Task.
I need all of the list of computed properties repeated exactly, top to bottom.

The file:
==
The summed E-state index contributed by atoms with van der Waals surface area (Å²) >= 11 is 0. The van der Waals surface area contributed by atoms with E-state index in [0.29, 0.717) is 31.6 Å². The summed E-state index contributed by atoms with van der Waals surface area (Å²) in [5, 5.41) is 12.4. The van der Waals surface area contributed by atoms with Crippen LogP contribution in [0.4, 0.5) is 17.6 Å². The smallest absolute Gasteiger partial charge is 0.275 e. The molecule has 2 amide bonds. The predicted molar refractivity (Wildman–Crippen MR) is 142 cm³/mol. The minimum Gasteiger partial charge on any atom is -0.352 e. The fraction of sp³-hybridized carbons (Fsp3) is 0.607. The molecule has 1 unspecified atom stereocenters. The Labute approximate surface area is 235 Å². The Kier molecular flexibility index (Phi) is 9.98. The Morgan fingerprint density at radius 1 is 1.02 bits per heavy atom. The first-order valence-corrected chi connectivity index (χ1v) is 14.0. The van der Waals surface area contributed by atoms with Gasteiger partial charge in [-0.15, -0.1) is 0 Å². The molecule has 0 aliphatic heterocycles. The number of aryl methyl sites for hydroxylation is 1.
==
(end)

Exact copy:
The summed E-state index contributed by atoms with van der Waals surface area (Å²) >= 11 is 0. The van der Waals surface area contributed by atoms with E-state index in [0.29, 0.717) is 31.6 Å². The summed E-state index contributed by atoms with van der Waals surface area (Å²) in [5, 5.41) is 12.4. The van der Waals surface area contributed by atoms with Crippen LogP contribution in [0.4, 0.5) is 17.6 Å². The smallest absolute Gasteiger partial charge is 0.275 e. The molecule has 2 amide bonds. The predicted molar refractivity (Wildman–Crippen MR) is 142 cm³/mol. The minimum Gasteiger partial charge on any atom is -0.352 e. The fraction of sp³-hybridized carbons (Fsp3) is 0.607. The molecule has 1 unspecified atom stereocenters. The Labute approximate surface area is 235 Å². The Kier molecular flexibility index (Phi) is 9.98. The Morgan fingerprint density at radius 1 is 1.02 bits per heavy atom. The first-order valence-corrected chi connectivity index (χ1v) is 14.0. The van der Waals surface area contributed by atoms with Gasteiger partial charge in [-0.15, -0.1) is 0 Å². The molecule has 0 aliphatic heterocycles. The number of aryl methyl sites for hydroxylation is 1.